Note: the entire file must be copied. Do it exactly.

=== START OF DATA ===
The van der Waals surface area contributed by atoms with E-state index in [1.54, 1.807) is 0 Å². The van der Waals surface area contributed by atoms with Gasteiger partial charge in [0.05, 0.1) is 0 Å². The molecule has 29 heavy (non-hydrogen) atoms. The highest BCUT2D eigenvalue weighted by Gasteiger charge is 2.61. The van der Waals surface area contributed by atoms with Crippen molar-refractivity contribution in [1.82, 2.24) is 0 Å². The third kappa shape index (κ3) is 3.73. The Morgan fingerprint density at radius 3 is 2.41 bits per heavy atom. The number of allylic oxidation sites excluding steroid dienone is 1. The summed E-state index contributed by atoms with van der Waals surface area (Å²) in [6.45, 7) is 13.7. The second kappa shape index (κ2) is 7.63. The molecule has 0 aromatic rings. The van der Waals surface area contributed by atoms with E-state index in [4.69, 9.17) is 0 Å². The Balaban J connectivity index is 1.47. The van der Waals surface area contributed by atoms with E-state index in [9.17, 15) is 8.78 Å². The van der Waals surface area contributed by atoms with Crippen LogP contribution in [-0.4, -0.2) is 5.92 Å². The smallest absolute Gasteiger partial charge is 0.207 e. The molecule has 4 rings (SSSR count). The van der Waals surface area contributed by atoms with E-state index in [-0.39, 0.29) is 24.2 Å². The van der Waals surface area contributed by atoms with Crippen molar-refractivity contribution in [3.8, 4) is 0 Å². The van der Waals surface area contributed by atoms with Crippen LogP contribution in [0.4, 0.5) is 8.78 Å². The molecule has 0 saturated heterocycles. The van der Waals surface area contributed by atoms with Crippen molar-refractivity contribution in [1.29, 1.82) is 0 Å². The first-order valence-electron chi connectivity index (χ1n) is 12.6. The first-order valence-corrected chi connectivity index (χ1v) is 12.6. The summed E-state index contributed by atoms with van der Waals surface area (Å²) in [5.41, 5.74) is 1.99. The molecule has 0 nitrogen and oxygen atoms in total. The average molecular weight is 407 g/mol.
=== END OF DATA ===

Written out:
The van der Waals surface area contributed by atoms with E-state index in [1.54, 1.807) is 0 Å². The van der Waals surface area contributed by atoms with Gasteiger partial charge in [0.05, 0.1) is 0 Å². The molecule has 29 heavy (non-hydrogen) atoms. The highest BCUT2D eigenvalue weighted by Gasteiger charge is 2.61. The van der Waals surface area contributed by atoms with Crippen molar-refractivity contribution in [1.82, 2.24) is 0 Å². The third kappa shape index (κ3) is 3.73. The Morgan fingerprint density at radius 3 is 2.41 bits per heavy atom. The number of allylic oxidation sites excluding steroid dienone is 1. The summed E-state index contributed by atoms with van der Waals surface area (Å²) in [6.45, 7) is 13.7. The second kappa shape index (κ2) is 7.63. The molecule has 0 aromatic rings. The van der Waals surface area contributed by atoms with E-state index in [4.69, 9.17) is 0 Å². The Balaban J connectivity index is 1.47. The van der Waals surface area contributed by atoms with E-state index in [9.17, 15) is 8.78 Å². The van der Waals surface area contributed by atoms with Crippen LogP contribution in [-0.4, -0.2) is 5.92 Å². The smallest absolute Gasteiger partial charge is 0.207 e. The molecule has 4 rings (SSSR count). The van der Waals surface area contributed by atoms with E-state index in [-0.39, 0.29) is 24.2 Å². The van der Waals surface area contributed by atoms with Crippen molar-refractivity contribution in [3.8, 4) is 0 Å². The van der Waals surface area contributed by atoms with Crippen LogP contribution in [0.4, 0.5) is 8.78 Å². The molecule has 0 saturated heterocycles. The van der Waals surface area contributed by atoms with Crippen molar-refractivity contribution in [1.29, 1.82) is 0 Å². The first-order valence-electron chi connectivity index (χ1n) is 12.6. The first-order valence-corrected chi connectivity index (χ1v) is 12.6. The summed E-state index contributed by atoms with van der Waals surface area (Å²) in [5.41, 5.74) is 1.99. The molecule has 0 nitrogen and oxygen atoms in total. The average molecular weight is 407 g/mol.